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Evidence-Based Practice: Transforming Concepts into Reality in Collaborative Care Settings Barbara Walker, Ph.D. Clinical Professor, Department of Psychology Professor, Department of Family Medicine University of Colorado, Denver Jeffrey L. Goodie, Ph.D., ABPP/ LCDR, USPHS Assistant Professor of Family Medicine Uniformed Services University of the Health Sciences Bethesda, MD Helen L. Coons, Ph.D., ABPP President and Clinical Director, Women’s Mental Health Associates Philadelphia, PA Collaborative Family Healthcare Association 13th Annual Conference October 27-29, 2011 Philadelphia, Pennsylvania U.S.A.
Faculty Disclosure Drs. Walker, Coons and Goodie have not had any relevant financial relationships during the past 12 months.
Need/Practice Gap & Supporting Resources What is the scientific basis for this talk? In this symposium, we will define evidence-based practice (EBP), introduce participants to the associated skill-set, tools and new resources for doing EBP, and illustrate how it can be translated it into both primary and specialty collaborative care settings.
Objectives • Describe how evidence-based practice is used for clinical decision-making and the 5 steps associated with this process. • Describe why it is necessary to adapt evidence-based methods for use in primary care. • List examples of evidenced based assessment and intervention strategies to improve physical and psychosocial outcomes among women seen in collaborative ob/gyn and oncology practices. • Describe how several interventions have been adapted to be effective in a primary care environment.
Expected Outcome What do you plan for this talk to change in the participant’s practice? • Be familiar with and be better able to use evidence-based practice skills for clinical decision-making in collaborative care settings. • Increased ability to apply gender-specific research to improve outcomes in collaborative ob/gyn and oncology settings. • Increased use of evidence-based practice strategies that have been adapted for use in primary care, specifically with regard to insomnia, weight management, and PTSD.
Learning Assessment A learning assessment is required for CE credit. • List the 5 specific steps associated with clinical decision-making in evidence-based practice. • Name and explain how to access and search at least 2 databases that contain synthesized evidence-based research. • Give at least one example of how evidence based care can improve health and psychosocial outcomes. • Describe how evidence-based treatment has been adapted and found to be effective in primary care for treating insomnia, weight, and/or PTSD.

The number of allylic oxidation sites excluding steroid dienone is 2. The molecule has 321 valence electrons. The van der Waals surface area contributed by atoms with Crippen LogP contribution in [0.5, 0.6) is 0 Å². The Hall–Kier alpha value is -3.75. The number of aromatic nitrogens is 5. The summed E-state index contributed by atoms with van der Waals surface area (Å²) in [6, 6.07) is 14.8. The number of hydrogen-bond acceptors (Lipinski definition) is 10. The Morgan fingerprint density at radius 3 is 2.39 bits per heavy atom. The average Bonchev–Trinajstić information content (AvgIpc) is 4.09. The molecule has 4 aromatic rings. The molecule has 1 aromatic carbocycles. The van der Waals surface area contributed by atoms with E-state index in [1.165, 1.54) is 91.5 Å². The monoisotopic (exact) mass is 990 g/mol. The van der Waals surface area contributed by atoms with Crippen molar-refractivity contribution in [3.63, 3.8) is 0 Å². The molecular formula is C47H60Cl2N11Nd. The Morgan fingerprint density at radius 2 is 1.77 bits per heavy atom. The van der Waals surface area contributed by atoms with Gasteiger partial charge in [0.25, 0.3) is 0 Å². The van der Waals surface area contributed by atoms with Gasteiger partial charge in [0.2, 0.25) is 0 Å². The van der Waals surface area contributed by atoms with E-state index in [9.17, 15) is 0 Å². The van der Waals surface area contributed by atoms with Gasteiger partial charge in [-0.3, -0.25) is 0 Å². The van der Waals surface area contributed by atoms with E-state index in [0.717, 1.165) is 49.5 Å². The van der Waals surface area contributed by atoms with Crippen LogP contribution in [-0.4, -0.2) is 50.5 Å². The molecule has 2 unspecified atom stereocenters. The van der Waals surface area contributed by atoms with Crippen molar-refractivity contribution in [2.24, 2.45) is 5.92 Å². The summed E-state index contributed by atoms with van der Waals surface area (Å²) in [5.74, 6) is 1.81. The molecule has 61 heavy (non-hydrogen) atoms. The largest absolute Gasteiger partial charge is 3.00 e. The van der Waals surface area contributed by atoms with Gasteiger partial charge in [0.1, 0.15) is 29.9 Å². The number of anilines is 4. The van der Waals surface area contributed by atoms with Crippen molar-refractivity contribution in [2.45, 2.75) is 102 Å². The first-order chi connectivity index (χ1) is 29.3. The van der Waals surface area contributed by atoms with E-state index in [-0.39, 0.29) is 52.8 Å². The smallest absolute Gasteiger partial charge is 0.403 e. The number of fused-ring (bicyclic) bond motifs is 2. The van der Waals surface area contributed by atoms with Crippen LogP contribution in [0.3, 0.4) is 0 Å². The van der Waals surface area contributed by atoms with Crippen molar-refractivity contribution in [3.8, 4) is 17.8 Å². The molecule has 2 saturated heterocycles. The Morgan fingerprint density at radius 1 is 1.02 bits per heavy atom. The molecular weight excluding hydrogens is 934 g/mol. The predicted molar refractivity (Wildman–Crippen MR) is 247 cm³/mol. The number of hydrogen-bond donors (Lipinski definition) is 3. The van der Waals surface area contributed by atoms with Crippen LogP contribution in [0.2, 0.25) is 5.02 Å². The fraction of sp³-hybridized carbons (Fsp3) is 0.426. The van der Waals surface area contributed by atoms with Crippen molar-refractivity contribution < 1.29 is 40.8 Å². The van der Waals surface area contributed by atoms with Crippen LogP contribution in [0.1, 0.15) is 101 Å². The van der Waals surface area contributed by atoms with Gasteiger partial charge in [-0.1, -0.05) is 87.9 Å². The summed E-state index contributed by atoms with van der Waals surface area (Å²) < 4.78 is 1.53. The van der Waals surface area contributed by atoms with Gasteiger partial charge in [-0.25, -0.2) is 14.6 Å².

Session # October __, 20110:00 AM Evidence-Based Practice: Transforming Concepts into Reality in Collaborative Care Settings Fundamentals of Evidence-Based Practice: It’s more than applying evidence-based treatments (Barbara Walker) Adapting and Delivering Evidence-Based Interventions: Weight, Insomnia, and PTSD (Jeffrey Goodie) Providing Evidenced Based Care to Women in Collaborative Ob/Gyn and Oncology Practices: Strategies to Improve Physical and Psychosocial Outcomes (Helen Coons) Collaborative Family Healthcare Association 13th Annual Conference October 27-29, 2011 Philadelphia, Pennsylvania U.S.A.
EVIDENCE BASED MEDICINE Sackett et. al 1997 Straus et. al, 2011 (4th ed.) What should I do for this particular patient in front of me?
Best available research evidence Patient’s values Clinical Expertise CD
Psychology introduces EBPP in 2005 Best research available Clinical Expertise CD Patient characteristics, culture and preferences “The integration of the best available research with clinical expertise in the context of patient characteristics, culture, and preferences” (became policy of the American Psychological Association in August, 2005)
The framework OPERATIONALIZATION : 5 STEPS Best research available CD Patient characteristics, culture, preferences Clinical Expertise CLINICIAN PATIENT RESEARCH 1. ASK 1st 2. ACQUIRE 3. APPRAISE 4. APPLY 5. ASSESS CD
Evidence-based Practice • TOP DOWN: • What is the most effective intervention for this particular disorder? • (ESTs, EB guidelines) • BOTTOM UP: • What should I do for this particular patient in front of me? • (Clinical Decision Making) EBIDM: Eddy, D. Health Affairs, 24, no.1 (2005):9-17 Evidence-Based Medicine: A Unified Approach
ASK:Questions are formulated in a specific way Therapy Diagnosis Background Foreground By Content By Format • Harm • Etiology • Prognosis • Cost-effectiveness THIS SLIDE COURTESY OF SUE LONDON RUTH LILLY LIBRARY
High Specificity WHAT: Scientifically synthesized literature WHERE: Specialized databases HOW: Specialized search strategies/filters
Step 2. Acquire Evidence that has already been (scientifically) synthesized for us: Syntheses Summaries Systems
HOW? Start at the top
What is EBP and why is it so important in collaborative care? • EBP has two sides: Top-down and Bottom up (a set of clinical decision-making resources and tools) • Common language • Setting / Context matters • Need for primary and secondary literature studies in collaborative care • Ultimate goal is to improve outcomes
To learn more… Norcross, Hagan & Koocher, 2008 • www.ebbp.org has training modules
Jeffrey L. Goodie, Ph.D., ABPP LCDR, USPHS Assistant Professor, Dept of Family Medicine Uniformed Services University Adapting and Delivering Evidence-Based Interventions: Weight, Insomnia, and PTSD
Outline • Three examples • Weight • Insomnia • PTSD • Medical or Behavioral health providers • Outcomes • Challenges
Weight Goodie, J. L., Hunter, C., Hunter, C., McKnight, T., LeRoy, K., & Peterson, A. (2005, March). Comparison of weight loss interventions in a primary care setting: A pilot investigation. Paper presented at the 26th Annual Meeting of the Society of Behavioral Medicine, Boston, MA.